Warning: preg_replace(): Unknown modifier 'd' in /homepages/18/d874236913/htdocs/clickandbuilds/rdspinvestments/wp-content/plugins/ultimate-appointment-scheduling/includes/Settings.class.php on line 942
January 15, 2023 – rdspinvestments

January 15, 2023

Biden declares emergency for California due to winter storms

Biden declares emergency for California due to winter storms© Reuters. FILE PHOTO: U.S. President Joe Biden delivers remarks on the economy from an auditorium on the White House campus in Washington, U.S. January 12, 2023. REUTERS/Jonathan Ernst

(Reuters) – U.S. President Joe Biden approved an emergency declaration for California on Saturday, as storms have pounded the Golden State since Dec. 26, killing at least 19 people and bringing floods, power outages, mudslides, evacuations and road closures.

Biden ordered federal aid to supplement state, tribal and local recovery efforts in the areas affected by severe winter storms, flooding, landslides, and mudslides, the White House said in a statement.

The president’s action makes federal funding available to affected individuals in Merced, Sacramento and Santa Cruz counties, it said.

Iranian oil exports end 2022 at a high, despite no nuclear deal

Iranian oil exports end 2022 at a high, despite no nuclear deal© Reuters. FILE PHOTO: A gas flare on an oil production platform is seen alongside an Iranian flag in the Gulf July 25, 2005. REUTERS/Raheb Homavandi

By Alex Lawler, Bozorgmehr Sharafedin and Chen Aizhu

LONDON (Reuters) -Iranian oil exports hit new highs in the last two months of 2022 and are making a strong start to 2023 despite U.S. sanctions, according to companies that track the flows, on higher shipments to China and Venezuela.

Tehran’s oil exports have been limited since former U.S. President Donald Trump in 2018 exited a 2015 nuclear accord and reimposed sanctions aimed at curbing oil exports and the associated revenue to Iran’s government.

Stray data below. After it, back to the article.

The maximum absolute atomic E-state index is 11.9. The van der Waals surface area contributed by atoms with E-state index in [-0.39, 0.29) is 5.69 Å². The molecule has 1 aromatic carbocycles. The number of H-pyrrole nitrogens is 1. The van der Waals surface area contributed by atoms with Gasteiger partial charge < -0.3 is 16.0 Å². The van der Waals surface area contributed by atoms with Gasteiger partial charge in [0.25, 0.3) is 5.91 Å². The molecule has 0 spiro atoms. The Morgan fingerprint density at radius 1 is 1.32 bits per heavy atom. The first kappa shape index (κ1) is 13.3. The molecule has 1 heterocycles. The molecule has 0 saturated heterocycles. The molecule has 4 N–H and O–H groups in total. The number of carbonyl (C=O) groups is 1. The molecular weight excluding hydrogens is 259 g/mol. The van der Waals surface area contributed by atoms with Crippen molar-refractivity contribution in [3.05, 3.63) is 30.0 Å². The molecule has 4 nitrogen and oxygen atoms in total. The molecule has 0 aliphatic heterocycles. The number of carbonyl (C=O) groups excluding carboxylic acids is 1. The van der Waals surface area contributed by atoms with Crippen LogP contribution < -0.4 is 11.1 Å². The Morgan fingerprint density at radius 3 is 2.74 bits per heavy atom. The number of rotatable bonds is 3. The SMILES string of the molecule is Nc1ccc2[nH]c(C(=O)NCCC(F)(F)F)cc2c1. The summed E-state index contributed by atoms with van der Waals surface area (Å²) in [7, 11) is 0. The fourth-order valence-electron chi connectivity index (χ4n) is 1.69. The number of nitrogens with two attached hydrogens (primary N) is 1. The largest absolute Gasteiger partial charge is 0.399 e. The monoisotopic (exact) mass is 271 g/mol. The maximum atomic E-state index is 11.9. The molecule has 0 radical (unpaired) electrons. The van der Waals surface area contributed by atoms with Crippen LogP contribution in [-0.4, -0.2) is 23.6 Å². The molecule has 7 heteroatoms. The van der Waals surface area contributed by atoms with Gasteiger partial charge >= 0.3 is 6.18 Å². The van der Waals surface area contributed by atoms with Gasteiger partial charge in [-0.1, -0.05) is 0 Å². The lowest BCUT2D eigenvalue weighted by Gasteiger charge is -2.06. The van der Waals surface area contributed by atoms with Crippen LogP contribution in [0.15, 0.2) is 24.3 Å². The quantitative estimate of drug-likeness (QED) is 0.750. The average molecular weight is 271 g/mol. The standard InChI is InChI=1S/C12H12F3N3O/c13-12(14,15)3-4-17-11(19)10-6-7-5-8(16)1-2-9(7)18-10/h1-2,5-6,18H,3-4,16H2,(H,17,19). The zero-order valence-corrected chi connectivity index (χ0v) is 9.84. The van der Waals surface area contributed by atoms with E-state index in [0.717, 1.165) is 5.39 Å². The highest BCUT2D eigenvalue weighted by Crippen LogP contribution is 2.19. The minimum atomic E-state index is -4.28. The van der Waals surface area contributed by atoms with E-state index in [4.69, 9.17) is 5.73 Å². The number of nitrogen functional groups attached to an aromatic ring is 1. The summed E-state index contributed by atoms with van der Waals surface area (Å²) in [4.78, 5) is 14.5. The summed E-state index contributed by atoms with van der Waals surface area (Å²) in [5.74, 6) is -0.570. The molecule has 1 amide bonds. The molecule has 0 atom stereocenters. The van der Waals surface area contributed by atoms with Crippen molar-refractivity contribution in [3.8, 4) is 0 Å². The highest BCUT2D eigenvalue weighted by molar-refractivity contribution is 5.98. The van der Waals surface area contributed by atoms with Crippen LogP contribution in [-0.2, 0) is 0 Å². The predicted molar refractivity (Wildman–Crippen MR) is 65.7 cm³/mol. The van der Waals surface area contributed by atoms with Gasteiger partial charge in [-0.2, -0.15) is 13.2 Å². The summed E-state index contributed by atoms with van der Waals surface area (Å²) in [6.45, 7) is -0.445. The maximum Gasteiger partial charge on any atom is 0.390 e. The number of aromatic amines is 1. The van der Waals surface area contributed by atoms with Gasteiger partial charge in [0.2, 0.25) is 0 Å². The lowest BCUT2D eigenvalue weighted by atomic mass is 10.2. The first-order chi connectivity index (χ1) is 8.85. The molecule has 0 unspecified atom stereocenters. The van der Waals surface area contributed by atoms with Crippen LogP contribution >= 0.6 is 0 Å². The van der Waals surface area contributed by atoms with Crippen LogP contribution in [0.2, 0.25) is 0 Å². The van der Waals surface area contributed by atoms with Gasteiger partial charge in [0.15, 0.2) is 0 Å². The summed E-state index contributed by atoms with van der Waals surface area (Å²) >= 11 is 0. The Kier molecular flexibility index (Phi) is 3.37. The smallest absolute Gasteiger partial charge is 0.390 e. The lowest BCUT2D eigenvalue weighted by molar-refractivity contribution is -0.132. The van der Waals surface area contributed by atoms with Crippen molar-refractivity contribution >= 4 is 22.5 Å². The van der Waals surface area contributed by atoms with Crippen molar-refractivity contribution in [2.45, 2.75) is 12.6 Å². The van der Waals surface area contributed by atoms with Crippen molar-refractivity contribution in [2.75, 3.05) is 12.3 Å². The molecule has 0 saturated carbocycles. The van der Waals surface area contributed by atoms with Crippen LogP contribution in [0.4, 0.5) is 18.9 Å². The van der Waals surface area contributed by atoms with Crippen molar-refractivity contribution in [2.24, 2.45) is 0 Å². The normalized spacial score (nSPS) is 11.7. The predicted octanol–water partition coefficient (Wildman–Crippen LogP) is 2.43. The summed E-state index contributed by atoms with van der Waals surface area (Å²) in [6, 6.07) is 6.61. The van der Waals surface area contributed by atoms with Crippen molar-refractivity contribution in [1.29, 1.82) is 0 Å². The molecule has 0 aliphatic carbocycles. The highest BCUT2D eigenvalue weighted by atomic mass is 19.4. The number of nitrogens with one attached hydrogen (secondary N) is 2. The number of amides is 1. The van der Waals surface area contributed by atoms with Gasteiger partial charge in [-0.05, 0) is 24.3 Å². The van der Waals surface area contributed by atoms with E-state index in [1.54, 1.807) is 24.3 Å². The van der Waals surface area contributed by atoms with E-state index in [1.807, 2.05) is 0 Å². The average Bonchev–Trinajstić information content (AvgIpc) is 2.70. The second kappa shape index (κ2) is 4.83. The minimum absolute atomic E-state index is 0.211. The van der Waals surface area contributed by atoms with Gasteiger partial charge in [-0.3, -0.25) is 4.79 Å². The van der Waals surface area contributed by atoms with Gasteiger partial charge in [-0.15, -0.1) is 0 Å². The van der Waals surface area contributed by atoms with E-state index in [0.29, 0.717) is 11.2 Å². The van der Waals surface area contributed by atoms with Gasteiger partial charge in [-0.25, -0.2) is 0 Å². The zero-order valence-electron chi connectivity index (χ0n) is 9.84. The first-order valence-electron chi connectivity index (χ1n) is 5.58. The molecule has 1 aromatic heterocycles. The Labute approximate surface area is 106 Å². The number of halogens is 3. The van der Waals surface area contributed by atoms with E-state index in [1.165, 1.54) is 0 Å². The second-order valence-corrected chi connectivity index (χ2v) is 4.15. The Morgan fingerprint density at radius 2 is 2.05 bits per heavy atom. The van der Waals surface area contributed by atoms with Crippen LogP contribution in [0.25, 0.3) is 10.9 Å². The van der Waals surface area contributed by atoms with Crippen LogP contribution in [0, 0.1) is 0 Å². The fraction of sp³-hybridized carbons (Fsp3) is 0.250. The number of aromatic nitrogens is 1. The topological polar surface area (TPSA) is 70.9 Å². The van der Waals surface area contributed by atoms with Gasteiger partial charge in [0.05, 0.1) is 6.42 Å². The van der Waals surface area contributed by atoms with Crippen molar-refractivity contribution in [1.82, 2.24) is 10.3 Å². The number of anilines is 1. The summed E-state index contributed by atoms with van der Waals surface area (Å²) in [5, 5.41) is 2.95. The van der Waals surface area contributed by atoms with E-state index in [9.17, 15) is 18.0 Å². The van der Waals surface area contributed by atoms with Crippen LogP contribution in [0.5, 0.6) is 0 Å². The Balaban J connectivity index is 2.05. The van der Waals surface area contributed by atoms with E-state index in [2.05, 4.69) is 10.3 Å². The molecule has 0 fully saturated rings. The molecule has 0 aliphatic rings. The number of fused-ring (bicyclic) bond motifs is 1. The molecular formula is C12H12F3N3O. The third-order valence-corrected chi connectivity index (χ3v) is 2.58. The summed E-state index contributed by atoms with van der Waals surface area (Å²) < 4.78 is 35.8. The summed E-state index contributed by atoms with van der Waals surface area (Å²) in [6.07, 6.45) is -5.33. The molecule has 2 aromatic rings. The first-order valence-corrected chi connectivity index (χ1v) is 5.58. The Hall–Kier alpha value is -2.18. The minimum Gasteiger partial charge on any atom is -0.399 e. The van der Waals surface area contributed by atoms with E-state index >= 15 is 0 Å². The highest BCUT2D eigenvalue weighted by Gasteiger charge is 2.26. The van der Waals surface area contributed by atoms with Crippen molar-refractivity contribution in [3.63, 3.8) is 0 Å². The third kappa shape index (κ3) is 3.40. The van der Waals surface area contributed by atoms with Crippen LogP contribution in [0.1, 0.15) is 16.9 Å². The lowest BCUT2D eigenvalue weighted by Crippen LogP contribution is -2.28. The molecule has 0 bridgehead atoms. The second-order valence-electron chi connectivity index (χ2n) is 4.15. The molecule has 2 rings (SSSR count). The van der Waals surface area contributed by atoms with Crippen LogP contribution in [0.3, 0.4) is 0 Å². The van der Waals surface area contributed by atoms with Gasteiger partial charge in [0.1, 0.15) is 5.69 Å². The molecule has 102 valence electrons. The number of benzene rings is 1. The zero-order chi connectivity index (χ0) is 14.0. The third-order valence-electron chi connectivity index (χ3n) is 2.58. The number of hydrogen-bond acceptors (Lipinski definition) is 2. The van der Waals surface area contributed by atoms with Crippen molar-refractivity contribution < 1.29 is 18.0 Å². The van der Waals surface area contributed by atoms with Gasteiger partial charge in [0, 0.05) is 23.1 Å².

Exports have risen during the term of his successor President Joe Biden, who had sought to revive the nuclear deal, and hit the highest since 2019 on some estimates. This comes despite headwinds such as a stall in those talks and competition from discounted Russian crude.

Energy consultant SVB International said Iran’s crude exports in December averaged 1.137 million barrels per day, up 42,000 bpd from November and the highest 2022 figure SVB has reported based on estimates given earlier.

“In comparison to the Trump administration, there hasn’t been any serious crackdown or action against Iran’s oil exports,” said Sara Vakhshouri of SVB. “January exports were so far strong like previous months.”

“Lower Chinese demand and Russia’s supply to China have been a major challenge for them. Most of its oil still goes to the Far East, ultimately China. Iran also helps Venezuela to export its oil.” 

Adrienne Watson, a National Security Council spokesperson at the White House, said the administration’s enforcement of the sanctions is robust, and “Iran’s macroeconomic figures clearly bear this out.”

“We have not and will not hesitate to take action against sanctions evaders, together with sanctions against Iran’s missile and drone trade, and human rights violations against the Iranian people,” Watson said. The Treasury Department imposed sanctions late last year on an oil smuggling ring linked to Iran’s Islamic Revolutionary Guards Corps (IRGC).

Consultant Petro-Logistics, which tracks oil supply, said it was also seeing an upward trend in Iranian crude exports which, in its view, in December reached their highest level since March 2019.

Kpler, a data intelligence firm, put Iranian crude exports at 1.23 million bpd in November, the highest since August 2022 and almost on a par with April 2019’s rate of 1.27 million bpd, although they slipped to just below 1 million bpd in December.

The Iranian oil ministry did not respond to a request for comment on exports. Iran’s draft state budget is based on even higher shipments of 1.4 million bpd, the semi-official Fars news agency reported this week.

China is Iran’s biggest customer. To evade sanctions, most of Iran’s crude exports to China are rebranded as crude from other countries, according to analysts including FGE. Iran in the past has said documents were forged to hide the origin of Iranian cargoes.

Also, Iran last year expanded its role in Venezuela, also under U.S. sanctions, sending supplies of light oil for refining and diluents to produce exportable crude grades.